Tuesday, June 18, 2024

Women winning in front of no one: Students say female NCAA athletes 'underappreciated'

March 17, 2023
Photo Illustration, photos by Jonah Brown
Photo Illustration, photos by Jonah Brown

The NCAA announced that the women’s Division I tournament was allowed to use the term “March Madness” in their title in 2022, . The iconic phrase has been a part of the men’s tournament since 1982.

This same year, the NCAA expanded the women’s March Madness to 68 teams competing in the tournament. The men’s was expanded to 68 teams in 2011.

There has long been discourse surrounding how female collegiate athletes are treated compared to their male counterparts. Some students believe there is still a long way to go to make the NCAA more equitable for women. 

Elementary education sophomore Tristyn Guerrero said the injustice that women face in the sports industry is absurd and is clear to see from an outside perspective.

The ways that men are treated compared to women within sports, especially collegiate basketball, “shows the history of how women have been treated," Guerrero said.

“Overall, women in sports are treated completely differently,” Guerrero said. “They get less attention … they get fewer resources.”

Investigators found that, for a 2021 men's tournament, the NCAA spent $125.55 per player in the first two rounds, whereas for the women’s tournament, the organization spent $60.42 per player, according to a report by The New York Times. The money they spent included signage and decor items, such as banners and posters.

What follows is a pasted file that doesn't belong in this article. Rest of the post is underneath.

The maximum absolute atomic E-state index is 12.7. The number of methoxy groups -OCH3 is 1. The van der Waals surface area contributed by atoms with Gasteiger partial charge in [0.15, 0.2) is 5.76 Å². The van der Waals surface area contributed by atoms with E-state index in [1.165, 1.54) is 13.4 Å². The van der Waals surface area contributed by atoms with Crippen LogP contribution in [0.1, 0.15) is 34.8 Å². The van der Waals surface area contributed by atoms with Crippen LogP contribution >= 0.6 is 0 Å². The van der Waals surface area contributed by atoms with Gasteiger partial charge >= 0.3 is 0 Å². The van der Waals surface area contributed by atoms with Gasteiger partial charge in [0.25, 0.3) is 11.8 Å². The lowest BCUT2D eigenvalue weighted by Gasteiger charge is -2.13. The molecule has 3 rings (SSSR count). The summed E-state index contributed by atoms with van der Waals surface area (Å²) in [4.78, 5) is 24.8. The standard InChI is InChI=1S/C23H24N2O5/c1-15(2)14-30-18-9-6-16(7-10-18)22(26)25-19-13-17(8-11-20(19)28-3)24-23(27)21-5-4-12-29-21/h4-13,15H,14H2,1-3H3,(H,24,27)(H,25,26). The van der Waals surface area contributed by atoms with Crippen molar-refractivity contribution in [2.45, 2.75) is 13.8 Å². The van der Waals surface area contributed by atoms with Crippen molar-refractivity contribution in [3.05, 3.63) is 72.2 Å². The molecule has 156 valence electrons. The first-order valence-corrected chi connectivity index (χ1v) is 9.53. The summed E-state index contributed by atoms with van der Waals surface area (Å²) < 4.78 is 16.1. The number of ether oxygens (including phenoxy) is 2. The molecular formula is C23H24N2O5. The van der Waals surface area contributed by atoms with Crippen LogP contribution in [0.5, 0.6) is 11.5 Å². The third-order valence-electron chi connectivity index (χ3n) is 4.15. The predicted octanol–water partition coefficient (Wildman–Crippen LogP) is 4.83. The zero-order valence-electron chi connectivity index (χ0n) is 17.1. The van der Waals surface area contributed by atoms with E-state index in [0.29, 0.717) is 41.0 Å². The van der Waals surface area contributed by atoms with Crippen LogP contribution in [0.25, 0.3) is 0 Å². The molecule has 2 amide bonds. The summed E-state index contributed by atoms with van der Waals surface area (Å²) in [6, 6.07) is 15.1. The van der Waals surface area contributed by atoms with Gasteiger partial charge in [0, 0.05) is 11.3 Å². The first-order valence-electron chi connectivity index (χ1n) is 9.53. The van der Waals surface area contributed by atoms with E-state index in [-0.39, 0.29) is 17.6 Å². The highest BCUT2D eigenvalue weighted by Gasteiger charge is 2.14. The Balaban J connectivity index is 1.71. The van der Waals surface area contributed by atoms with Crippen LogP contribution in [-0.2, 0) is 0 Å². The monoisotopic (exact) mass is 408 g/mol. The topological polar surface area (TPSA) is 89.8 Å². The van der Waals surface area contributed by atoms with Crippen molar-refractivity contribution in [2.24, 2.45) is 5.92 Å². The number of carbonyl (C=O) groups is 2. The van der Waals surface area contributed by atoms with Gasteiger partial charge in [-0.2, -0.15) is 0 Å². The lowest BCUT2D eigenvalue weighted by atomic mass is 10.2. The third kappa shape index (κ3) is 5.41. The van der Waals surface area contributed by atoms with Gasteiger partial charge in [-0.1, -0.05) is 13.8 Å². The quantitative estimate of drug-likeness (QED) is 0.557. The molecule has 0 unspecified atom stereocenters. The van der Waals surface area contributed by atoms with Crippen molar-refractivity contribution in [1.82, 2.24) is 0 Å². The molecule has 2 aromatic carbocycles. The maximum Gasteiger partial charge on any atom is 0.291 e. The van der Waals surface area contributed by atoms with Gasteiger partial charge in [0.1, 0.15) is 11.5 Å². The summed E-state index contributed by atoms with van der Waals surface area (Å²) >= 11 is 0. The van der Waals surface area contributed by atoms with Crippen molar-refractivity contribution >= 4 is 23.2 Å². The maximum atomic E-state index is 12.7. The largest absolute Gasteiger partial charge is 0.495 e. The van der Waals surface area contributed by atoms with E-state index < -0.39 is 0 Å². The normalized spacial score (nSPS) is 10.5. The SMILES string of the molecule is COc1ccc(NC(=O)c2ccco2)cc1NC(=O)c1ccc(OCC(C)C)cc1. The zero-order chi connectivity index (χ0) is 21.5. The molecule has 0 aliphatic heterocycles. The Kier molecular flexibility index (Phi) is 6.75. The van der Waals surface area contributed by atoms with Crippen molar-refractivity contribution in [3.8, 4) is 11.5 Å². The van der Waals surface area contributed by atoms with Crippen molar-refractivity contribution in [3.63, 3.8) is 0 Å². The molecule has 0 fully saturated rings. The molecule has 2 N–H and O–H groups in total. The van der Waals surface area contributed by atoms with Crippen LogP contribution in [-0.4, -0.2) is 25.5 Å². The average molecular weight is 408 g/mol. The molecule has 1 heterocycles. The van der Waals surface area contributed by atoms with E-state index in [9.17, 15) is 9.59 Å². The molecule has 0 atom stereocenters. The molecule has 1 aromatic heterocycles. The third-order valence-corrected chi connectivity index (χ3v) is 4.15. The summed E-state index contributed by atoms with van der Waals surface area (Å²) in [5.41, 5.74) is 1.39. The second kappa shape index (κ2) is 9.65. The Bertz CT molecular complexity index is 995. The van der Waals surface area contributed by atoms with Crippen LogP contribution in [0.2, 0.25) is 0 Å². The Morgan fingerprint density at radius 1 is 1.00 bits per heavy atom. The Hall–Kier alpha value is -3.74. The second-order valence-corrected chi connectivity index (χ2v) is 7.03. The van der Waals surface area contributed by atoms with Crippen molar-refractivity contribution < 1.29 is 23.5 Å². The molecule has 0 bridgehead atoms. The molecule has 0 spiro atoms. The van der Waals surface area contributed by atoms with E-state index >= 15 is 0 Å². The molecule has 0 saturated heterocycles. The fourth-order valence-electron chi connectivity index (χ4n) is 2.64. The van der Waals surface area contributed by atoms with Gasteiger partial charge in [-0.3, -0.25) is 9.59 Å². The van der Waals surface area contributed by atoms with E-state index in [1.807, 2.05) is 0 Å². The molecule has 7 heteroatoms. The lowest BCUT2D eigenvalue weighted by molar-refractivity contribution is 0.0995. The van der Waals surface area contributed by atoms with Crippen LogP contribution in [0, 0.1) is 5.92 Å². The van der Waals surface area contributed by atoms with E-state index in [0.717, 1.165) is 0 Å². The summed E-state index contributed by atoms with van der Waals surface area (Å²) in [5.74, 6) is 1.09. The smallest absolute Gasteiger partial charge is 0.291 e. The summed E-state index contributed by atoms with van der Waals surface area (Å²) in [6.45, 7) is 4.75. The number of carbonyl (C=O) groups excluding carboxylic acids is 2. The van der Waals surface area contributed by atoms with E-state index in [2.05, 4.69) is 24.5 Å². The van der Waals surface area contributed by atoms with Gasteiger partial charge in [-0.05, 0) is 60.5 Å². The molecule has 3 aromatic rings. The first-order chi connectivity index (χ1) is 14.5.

Human biology sophomore Andy Kuo, who played competitive basketball until high school and has consistently watched college basketball for years, believes that the NCAA shows favoritism to men, especially when it comes to the March Madness tournament. 

“I think that men get a lot of favoritism when it comes to watching and promoting the sports,” Kuo said. “The (MSU) women’s team is fantastic, and they are underappreciated all the time. They do not get a fair chance at the same advertisement and promotions that our men’s team does.”

The Kaplan Report, an assessment that the NCAA created, was constructed to track the gender disparities between the men’s and women’s tournaments. The budget for the 2019 March Madness tournament was one aspect of the report. The NCAA spent $28 million on the men’s tournament, while it budgeted $14.5 million for the women. The budget included advertisements, promotions, games and more.

Early education freshman Hayden Braun said she sees the NCAA is corrupt in the ways that they “scam” women, saying that the NCAA cares more about the men’s tournament because men “get more viewership”. 

“It’s been a problem for a while, but I don’t think it’s a problem that has been highlighted until recently,” Braun said. “In the world of NCAA, they’re going to get the money any way they can.”

The report concluded that “the NCAA’s organizational structure and culture prioritizes men’s basketball, contributing to gender inequity.” But other ethical questions have been raised about how inequity is created for female athletes. 

The NCAA has a revenue distribution for men, called the “Basketball Fund,” according to the Kaplan Report. The fund, in simple terms, gives colleges and universities more revenue if they go farther in the tournament. However, there is no similar fund for women.